Democrat

I'm A Christian, And I'm Voting Democrat This Election

I personally prefer candidates who actually hold town halls and rallies over incumbents who ghost us.

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Alabama is currently in the bottom 4 for overall state ranking. With the midterm elections soon upon us, we have plenty of positions to fill in Alabama. Governor, representatives for state and districts, Public Service Commision, the list goes on. I have been raised in a Baptist church my whole life, but I'm voting blue for this election and all others to come.

For Governor, we have Democrat Walt Maddox and Republican Kay Ivey Both Christians, but only one treats people the way the bible tells us to. As you can see, Walt Maddox is clearly the only candidate with an actual plan for Alabama. From Education to Public Saftey, Walt Maddox has a plan. We have not seen the same from Kay Ivey. I've also been able to recently go to a campaign rally that he held at Troy University and I and many other students were able to ask questions and he gave informed and detailed answers. Still waiting for that debate, Governor Ivey.

Moving on, we have Democrat Tabitha Isner and Republican Martha Roby for Congress; more specifically, District 2. Again, with the Republican vagueness. Tell us your actual plan. It's not that hard. Also, Tabitha Isner is an ordained minister and her husband is a pastor! I recently got to meet her in Union Springs for a high school homecoming parade. She's also visited Troy University several times. I also have volunteered on occasion and she is just a joy to be around! There's been nothing on Martha Roby's side.

For Public Service Commision (yes, that's a thing), we have three places. Place 1 and 2 are up for election. For place 1, we have Democrat Cara McClure and Republican Jeremy Oden. The Montgomery Advertiser had an interview with each candidate and Cara McClure was the only candidate that talked about the issues. Alabama is currently number 2 in electricity bills and number 4 for overall energy bills.

For Place 2, we have Democrat Kari Powell and Republican Chip Beeker. Okay, now this is just frustrating. It really bothers me that both Republican candidates for PSC don't even have their own website and are super vague about the issues. However, Cara McClure and Kari Powell have actually teamed up and are running together! Both were able to visit Walt Maddox's campaign rally here at Troy and told us about issues that I didn't even know had happened and were still happening. They both told us their plan for Alabama and how to help fix the problems.

These are just the ones that have been posted all over my college's campus. There are plenty of other seats to fill and to save everyone the time and trouble, this link will show you all the amendments to vote for and positions up for election. This has been set to Troy University's location.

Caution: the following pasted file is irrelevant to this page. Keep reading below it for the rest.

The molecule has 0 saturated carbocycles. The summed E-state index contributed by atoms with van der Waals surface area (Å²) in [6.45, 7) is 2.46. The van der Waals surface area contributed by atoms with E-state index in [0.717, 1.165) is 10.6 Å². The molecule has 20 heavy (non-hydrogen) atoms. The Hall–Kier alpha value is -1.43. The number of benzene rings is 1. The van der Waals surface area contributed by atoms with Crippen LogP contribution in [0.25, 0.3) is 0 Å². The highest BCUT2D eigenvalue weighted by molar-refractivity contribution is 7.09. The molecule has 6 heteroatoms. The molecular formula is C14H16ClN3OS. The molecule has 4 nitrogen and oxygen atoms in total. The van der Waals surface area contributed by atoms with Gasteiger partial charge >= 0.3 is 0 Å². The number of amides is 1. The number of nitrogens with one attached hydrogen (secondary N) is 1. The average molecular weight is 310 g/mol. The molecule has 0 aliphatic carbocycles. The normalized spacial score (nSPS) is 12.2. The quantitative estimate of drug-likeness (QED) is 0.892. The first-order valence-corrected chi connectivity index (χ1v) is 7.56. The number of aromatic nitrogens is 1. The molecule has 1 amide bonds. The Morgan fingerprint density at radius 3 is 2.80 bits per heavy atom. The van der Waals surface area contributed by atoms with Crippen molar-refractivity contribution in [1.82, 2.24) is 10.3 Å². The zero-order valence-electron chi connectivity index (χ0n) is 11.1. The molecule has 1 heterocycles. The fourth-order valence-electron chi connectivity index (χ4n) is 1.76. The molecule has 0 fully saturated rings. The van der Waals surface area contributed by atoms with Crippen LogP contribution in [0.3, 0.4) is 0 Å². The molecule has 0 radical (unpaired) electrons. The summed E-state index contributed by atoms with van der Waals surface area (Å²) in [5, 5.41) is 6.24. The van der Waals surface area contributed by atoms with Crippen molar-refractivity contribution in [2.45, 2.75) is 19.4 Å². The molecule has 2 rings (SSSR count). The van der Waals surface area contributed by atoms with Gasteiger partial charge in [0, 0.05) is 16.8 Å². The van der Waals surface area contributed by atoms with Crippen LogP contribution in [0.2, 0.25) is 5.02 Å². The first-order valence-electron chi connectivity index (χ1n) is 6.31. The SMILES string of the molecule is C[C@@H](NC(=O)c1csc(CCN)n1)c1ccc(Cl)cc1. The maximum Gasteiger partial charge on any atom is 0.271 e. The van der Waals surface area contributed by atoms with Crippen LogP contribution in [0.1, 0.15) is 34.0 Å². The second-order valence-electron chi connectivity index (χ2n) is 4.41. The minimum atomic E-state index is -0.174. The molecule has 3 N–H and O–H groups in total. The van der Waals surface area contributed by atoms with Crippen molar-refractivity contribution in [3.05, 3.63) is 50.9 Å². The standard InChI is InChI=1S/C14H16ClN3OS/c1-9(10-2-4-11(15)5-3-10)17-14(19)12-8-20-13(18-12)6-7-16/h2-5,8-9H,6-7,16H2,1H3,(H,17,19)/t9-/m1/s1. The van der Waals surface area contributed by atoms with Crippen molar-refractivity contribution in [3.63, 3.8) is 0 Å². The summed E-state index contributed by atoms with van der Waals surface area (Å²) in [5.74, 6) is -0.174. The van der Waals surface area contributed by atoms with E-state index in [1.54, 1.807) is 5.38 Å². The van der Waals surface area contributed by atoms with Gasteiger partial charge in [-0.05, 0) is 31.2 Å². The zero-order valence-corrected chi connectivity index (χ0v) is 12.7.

If you don't get anything else out of this, it's to VOTE. Exercise your most basic right as an American and VOTE, VOTE, VOTE!

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Austin Alexander Burridge, Volunteer Advocate, Shares 3 Great Reasons to Volunteer and Help Others

Austin Alexander Burridge is an avid academic who studies Environmental Science at Winona State University and believes that work in the service of others is a key pillar to personal development.

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Sometimes it's easy for someone to adopt a "me, me, me" attitude. While focusing on oneself, a person may feel nice in the moment, but serving and helping others will bring lasting benefits. While there are many great reasons to serve and help others, there are three universal truths that resonate with volunteers around the globe.

Austin Alexander Burridge's 3 Reasons to Volunteer:

1. Accomplishment

Often, people fall into a trap of focusing on themselves when they are feeling down. Maybe someone did not get a job they wanted. Or perhaps a person gets dumped by an expected lifelong companion. Maybe someone feels they have underachieved after looking at Facebook and seeing great things a high school classmate has accomplished. When feeling down, helping others is a proven way to improve one's mood and attitude, and it can provide a sense of pride and accomplishment. The act of giving to those in need is an inherently good action and leaves people with a wonderful feeling of joy.

2. Gratitude

One can become more appreciative of life by serving others that have less. Whether volunteering at a soup kitchen, visiting the elderly at an assisted living center, or helping families after a natural disaster, service enables people to be grateful for what they have. Seeing people who have fewer advantages, especially those who are spirited and thankful for small things, allows one to realize just how fortunate he/she is in life.